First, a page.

Click here for more sample CPC practice exam questions with Full Rationale Answers

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Click here for more sample CPC practice exam questions and answers with full rationale

Practice Exam

CPC Practice Exam and Study Guide Package

Practice Exam

What makes a good CPC Practice Exam? Questions and Answers with Full Rationale

CPC Exam Review Video

Laureen shows you her proprietary “Bubbling and Highlighting Technique”

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Practice Exam

2016 CPC Practice Exam Answer Key 150 Questions With Full Rationale (HCPCS, ICD-9-CM, ICD-10, CPT Codes) Click here for more sample CPC practice exam questions with Full Rationale Answers

Practice Exam

Click here for more sample CPC practice exam questions and answers with full rationale

Tag Archives: Guide

Online Review Sites: A Guide to Creating Compelling Physician and Medical Practice Profiles


How to Craft a Formidable Personal Statement for Your Review Site Profile

A Guide to Creating Compelling Physician and Medical Practice Online Profiles

Word-of-mouth referrals have long been the bread and butter of growing and maintaining a practice’s patient panel. Instead of face-to-face conversations though, much of this process now takes place publicly through online physician review sites like Vitals, ZocDoc, and Healthgrades.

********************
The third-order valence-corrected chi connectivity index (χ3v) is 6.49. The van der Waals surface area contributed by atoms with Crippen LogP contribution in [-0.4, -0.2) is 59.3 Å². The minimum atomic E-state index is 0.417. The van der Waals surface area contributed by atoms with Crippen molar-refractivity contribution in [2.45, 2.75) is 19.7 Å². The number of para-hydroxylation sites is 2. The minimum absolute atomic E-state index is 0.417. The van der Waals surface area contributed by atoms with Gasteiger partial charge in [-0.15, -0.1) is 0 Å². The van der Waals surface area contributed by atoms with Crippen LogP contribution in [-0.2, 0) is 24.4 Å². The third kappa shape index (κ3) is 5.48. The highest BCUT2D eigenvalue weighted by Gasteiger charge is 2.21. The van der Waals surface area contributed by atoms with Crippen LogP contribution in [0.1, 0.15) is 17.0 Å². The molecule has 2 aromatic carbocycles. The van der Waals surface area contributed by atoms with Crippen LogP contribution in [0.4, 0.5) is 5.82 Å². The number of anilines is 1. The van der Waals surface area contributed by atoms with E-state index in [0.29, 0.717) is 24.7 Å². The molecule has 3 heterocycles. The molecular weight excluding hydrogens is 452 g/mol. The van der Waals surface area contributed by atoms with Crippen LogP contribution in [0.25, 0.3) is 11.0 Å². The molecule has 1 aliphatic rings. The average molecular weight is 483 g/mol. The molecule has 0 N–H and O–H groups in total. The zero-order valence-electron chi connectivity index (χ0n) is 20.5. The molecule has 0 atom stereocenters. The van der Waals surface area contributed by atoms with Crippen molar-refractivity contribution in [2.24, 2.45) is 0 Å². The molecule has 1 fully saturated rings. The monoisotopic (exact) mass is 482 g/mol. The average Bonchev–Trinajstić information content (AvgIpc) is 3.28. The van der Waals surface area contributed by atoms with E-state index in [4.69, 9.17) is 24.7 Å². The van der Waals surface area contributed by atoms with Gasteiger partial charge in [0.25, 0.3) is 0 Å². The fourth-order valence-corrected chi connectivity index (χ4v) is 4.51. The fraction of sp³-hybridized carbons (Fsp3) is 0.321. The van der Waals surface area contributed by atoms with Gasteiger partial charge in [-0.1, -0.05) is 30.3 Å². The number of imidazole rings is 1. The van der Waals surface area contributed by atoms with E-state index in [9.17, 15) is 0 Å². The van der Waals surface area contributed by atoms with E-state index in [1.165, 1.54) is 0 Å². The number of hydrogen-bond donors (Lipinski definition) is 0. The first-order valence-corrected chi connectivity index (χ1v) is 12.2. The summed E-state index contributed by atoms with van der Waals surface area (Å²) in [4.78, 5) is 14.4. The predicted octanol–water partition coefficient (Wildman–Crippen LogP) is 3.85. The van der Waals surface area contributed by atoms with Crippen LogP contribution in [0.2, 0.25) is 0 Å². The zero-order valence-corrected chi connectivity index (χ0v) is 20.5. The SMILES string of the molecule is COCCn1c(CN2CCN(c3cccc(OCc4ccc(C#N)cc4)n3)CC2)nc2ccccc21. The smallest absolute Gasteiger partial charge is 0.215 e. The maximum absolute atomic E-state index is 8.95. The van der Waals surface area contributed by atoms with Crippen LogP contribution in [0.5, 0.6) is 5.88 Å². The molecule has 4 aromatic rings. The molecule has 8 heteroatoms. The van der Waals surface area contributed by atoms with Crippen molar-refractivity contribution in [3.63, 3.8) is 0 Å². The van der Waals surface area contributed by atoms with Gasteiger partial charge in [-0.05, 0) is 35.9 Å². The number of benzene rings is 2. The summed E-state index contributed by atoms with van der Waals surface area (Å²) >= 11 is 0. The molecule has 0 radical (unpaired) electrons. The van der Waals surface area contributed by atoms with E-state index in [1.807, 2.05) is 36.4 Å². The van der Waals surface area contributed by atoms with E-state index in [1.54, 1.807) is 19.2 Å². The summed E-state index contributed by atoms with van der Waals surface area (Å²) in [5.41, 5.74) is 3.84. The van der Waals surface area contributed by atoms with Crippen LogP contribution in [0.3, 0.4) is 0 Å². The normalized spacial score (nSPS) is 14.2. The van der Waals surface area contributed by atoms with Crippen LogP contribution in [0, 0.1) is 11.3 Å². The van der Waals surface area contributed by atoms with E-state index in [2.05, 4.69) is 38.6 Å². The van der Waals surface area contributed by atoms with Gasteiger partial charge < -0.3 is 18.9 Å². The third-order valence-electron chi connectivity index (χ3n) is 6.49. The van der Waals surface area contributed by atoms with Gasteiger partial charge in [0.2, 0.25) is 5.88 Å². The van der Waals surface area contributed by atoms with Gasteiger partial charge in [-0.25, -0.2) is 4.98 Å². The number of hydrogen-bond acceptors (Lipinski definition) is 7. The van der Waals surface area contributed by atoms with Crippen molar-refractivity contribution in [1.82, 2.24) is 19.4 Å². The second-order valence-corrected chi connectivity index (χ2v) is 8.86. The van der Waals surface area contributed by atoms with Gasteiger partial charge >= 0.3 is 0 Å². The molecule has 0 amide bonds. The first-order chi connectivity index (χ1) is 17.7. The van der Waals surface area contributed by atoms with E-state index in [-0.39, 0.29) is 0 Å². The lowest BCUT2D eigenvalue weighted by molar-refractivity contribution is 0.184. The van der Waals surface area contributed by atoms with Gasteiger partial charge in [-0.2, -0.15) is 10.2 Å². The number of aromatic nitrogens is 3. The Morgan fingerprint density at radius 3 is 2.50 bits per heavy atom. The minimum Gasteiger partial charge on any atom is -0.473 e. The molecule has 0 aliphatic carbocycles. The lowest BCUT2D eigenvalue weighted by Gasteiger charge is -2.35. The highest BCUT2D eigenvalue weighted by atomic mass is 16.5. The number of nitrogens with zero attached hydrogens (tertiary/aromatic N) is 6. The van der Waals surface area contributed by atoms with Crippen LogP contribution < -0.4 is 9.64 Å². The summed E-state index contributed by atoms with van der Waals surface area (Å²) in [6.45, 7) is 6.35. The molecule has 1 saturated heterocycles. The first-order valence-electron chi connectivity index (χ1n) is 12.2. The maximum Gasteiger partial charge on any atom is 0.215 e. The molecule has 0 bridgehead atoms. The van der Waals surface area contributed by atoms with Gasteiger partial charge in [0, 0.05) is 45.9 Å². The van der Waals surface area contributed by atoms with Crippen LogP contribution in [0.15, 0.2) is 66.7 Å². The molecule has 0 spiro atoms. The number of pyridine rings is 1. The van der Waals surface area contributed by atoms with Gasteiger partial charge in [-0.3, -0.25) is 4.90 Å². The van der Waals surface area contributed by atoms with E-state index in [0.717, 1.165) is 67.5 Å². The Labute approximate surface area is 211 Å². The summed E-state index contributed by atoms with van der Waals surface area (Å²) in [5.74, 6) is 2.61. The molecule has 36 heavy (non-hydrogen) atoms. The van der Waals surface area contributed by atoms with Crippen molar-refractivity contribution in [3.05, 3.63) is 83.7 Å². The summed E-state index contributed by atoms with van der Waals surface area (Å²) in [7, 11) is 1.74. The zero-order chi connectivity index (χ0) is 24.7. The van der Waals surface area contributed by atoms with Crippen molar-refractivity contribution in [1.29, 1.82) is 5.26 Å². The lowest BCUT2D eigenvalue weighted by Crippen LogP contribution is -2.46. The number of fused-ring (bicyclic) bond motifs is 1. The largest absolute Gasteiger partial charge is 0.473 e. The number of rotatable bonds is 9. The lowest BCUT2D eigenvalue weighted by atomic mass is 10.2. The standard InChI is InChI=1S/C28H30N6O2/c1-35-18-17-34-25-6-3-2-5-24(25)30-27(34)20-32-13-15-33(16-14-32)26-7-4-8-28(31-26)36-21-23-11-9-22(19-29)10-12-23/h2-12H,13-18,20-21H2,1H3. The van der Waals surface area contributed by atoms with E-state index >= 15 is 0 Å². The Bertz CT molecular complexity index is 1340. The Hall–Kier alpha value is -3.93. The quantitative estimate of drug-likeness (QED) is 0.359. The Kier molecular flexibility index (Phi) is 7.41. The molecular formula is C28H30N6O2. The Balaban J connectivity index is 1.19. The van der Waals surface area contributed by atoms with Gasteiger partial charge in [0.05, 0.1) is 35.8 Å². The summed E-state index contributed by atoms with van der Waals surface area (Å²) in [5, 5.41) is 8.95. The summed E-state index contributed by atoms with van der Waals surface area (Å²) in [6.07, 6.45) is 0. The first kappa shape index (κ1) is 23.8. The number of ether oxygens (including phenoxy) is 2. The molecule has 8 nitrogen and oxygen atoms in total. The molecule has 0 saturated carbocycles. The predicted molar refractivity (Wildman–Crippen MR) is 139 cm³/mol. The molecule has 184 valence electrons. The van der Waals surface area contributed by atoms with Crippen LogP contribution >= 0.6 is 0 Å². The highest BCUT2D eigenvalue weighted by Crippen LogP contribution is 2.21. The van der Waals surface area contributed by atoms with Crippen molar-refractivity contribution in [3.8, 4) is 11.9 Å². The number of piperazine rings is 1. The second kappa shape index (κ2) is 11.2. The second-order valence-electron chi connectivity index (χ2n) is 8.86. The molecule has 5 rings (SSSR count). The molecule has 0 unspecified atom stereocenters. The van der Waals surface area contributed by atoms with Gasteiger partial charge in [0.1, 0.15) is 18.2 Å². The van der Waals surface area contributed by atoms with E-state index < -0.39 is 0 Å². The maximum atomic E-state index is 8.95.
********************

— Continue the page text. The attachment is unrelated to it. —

So much so, that a recent survey by an online medical reviews firm Software Advice found that 84 percent of patients use online reviews to evaluate physicians. And a surprising 77 percent use these reviews as their very first step in scouting out a new physician.

To really harness the power of these online platforms and attract new patients, physicians have to be proactive and find a way to stand out.

Making Your Profile Stand Out

Medical Practice Online ReviewsWith so many patients flocking to online review sites, physicians need to create profiles that rise above the rest. One way to do this and leave a lasting first impression is to customize the physician and practice profiles as much as possible.

For example, there is often a part of the profile called the “practice statement” or “physician’s biography.” If these are optional fields — which is frequently the case — it can be tempting to skip over them and leave them blank. But filling these in can actually give prospective patients an insider view of your practice and personality — all things that can be the difference between them calling you first or someone else.

A Guide to Creating Captivating Profiles

Our friends over at InboundMD have just released a step-by-step guide for physicians interested in crafting powerful online profiles and personal statements. In it, you’ll find all of the information you need including:

  • The benefits of claiming your online profiles;
  • How to identify what makes your practice unique;
  • Do’s and don’ts of writing personal statements that actually connect with patients;
  • Adapting your message for each review site’s platform; and
  • A simple checklist covering the best practices for online review sites.


Why Choose You?